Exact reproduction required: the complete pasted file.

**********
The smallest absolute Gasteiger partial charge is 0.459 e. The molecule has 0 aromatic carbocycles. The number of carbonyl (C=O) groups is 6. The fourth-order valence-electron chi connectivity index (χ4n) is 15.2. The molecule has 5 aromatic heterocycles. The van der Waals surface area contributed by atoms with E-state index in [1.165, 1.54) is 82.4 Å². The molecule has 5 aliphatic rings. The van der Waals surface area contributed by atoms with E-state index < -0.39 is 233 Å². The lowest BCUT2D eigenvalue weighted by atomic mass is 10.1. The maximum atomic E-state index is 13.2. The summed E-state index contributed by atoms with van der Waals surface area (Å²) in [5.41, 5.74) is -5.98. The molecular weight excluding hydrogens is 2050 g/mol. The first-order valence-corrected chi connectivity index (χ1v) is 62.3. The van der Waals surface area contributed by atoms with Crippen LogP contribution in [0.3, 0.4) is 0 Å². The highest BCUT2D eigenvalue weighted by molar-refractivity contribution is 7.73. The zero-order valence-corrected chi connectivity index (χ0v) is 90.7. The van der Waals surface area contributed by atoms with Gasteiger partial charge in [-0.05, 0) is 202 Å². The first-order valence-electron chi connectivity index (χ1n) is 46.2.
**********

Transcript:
The smallest absolute Gasteiger partial charge is 0.459 e. The molecule has 0 aromatic carbocycles. The number of carbonyl (C=O) groups is 6. The fourth-order valence-electron chi connectivity index (χ4n) is 15.2. The molecule has 5 aromatic heterocycles. The van der Waals surface area contributed by atoms with E-state index in [1.165, 1.54) is 82.4 Å². The molecule has 5 aliphatic rings. The van der Waals surface area contributed by atoms with E-state index < -0.39 is 233 Å². The lowest BCUT2D eigenvalue weighted by atomic mass is 10.1. The maximum atomic E-state index is 13.2. The summed E-state index contributed by atoms with van der Waals surface area (Å²) in [5.41, 5.74) is -5.98. The molecular weight excluding hydrogens is 2050 g/mol. The first-order valence-corrected chi connectivity index (χ1v) is 62.3. The van der Waals surface area contributed by atoms with Crippen LogP contribution in [0.3, 0.4) is 0 Å². The highest BCUT2D eigenvalue weighted by molar-refractivity contribution is 7.73. The zero-order valence-corrected chi connectivity index (χ0v) is 90.7. The van der Waals surface area contributed by atoms with Gasteiger partial charge in [-0.05, 0) is 202 Å². The first-order valence-electron chi connectivity index (χ1n) is 46.2.